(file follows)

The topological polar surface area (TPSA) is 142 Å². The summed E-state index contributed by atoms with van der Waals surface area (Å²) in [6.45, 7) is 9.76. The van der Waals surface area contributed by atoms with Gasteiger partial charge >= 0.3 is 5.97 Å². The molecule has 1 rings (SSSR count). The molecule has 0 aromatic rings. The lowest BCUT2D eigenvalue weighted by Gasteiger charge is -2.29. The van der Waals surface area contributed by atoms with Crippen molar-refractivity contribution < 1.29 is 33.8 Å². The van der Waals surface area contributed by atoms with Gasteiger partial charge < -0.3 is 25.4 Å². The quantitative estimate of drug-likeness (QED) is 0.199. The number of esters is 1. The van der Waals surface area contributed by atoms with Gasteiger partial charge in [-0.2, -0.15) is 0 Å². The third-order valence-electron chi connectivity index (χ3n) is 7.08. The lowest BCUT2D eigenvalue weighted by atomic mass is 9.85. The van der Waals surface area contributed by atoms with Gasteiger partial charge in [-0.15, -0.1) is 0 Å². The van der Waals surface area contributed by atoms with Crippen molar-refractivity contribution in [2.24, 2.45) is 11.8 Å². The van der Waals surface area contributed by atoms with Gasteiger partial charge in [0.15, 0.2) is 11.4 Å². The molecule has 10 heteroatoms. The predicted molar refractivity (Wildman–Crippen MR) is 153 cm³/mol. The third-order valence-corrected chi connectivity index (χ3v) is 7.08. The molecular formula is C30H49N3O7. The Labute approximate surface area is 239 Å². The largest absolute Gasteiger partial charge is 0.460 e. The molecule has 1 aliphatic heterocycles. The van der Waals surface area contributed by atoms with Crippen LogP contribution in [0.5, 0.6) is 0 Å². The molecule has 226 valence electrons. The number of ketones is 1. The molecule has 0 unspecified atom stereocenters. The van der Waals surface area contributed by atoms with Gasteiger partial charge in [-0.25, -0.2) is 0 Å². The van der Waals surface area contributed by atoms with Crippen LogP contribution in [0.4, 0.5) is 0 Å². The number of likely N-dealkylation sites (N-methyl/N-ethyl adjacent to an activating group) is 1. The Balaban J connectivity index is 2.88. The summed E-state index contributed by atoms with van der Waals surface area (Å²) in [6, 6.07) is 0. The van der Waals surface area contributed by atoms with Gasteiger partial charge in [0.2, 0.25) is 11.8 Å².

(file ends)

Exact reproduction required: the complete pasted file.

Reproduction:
The topological polar surface area (TPSA) is 142 Å². The summed E-state index contributed by atoms with van der Waals surface area (Å²) in [6.45, 7) is 9.76. The van der Waals surface area contributed by atoms with Gasteiger partial charge >= 0.3 is 5.97 Å². The molecule has 1 rings (SSSR count). The molecule has 0 aromatic rings. The lowest BCUT2D eigenvalue weighted by Gasteiger charge is -2.29. The van der Waals surface area contributed by atoms with Crippen molar-refractivity contribution < 1.29 is 33.8 Å². The van der Waals surface area contributed by atoms with Gasteiger partial charge < -0.3 is 25.4 Å². The quantitative estimate of drug-likeness (QED) is 0.199. The number of esters is 1. The van der Waals surface area contributed by atoms with Gasteiger partial charge in [-0.2, -0.15) is 0 Å². The third-order valence-electron chi connectivity index (χ3n) is 7.08. The lowest BCUT2D eigenvalue weighted by atomic mass is 9.85. The van der Waals surface area contributed by atoms with Gasteiger partial charge in [-0.15, -0.1) is 0 Å². The van der Waals surface area contributed by atoms with Crippen molar-refractivity contribution in [2.24, 2.45) is 11.8 Å². The van der Waals surface area contributed by atoms with Gasteiger partial charge in [0.15, 0.2) is 11.4 Å². The molecule has 10 heteroatoms. The predicted molar refractivity (Wildman–Crippen MR) is 153 cm³/mol. The third-order valence-corrected chi connectivity index (χ3v) is 7.08. The molecular formula is C30H49N3O7. The Labute approximate surface area is 239 Å². The largest absolute Gasteiger partial charge is 0.460 e. The molecule has 1 aliphatic heterocycles. The van der Waals surface area contributed by atoms with Crippen LogP contribution in [0.5, 0.6) is 0 Å². The molecule has 226 valence electrons. The number of ketones is 1. The molecule has 0 unspecified atom stereocenters. The van der Waals surface area contributed by atoms with Gasteiger partial charge in [-0.25, -0.2) is 0 Å². The van der Waals surface area contributed by atoms with Crippen LogP contribution in [0.4, 0.5) is 0 Å². The number of likely N-dealkylation sites (N-methyl/N-ethyl adjacent to an activating group) is 1. The Balaban J connectivity index is 2.88. The summed E-state index contributed by atoms with van der Waals surface area (Å²) in [6, 6.07) is 0. The van der Waals surface area contributed by atoms with Gasteiger partial charge in [0.2, 0.25) is 11.8 Å².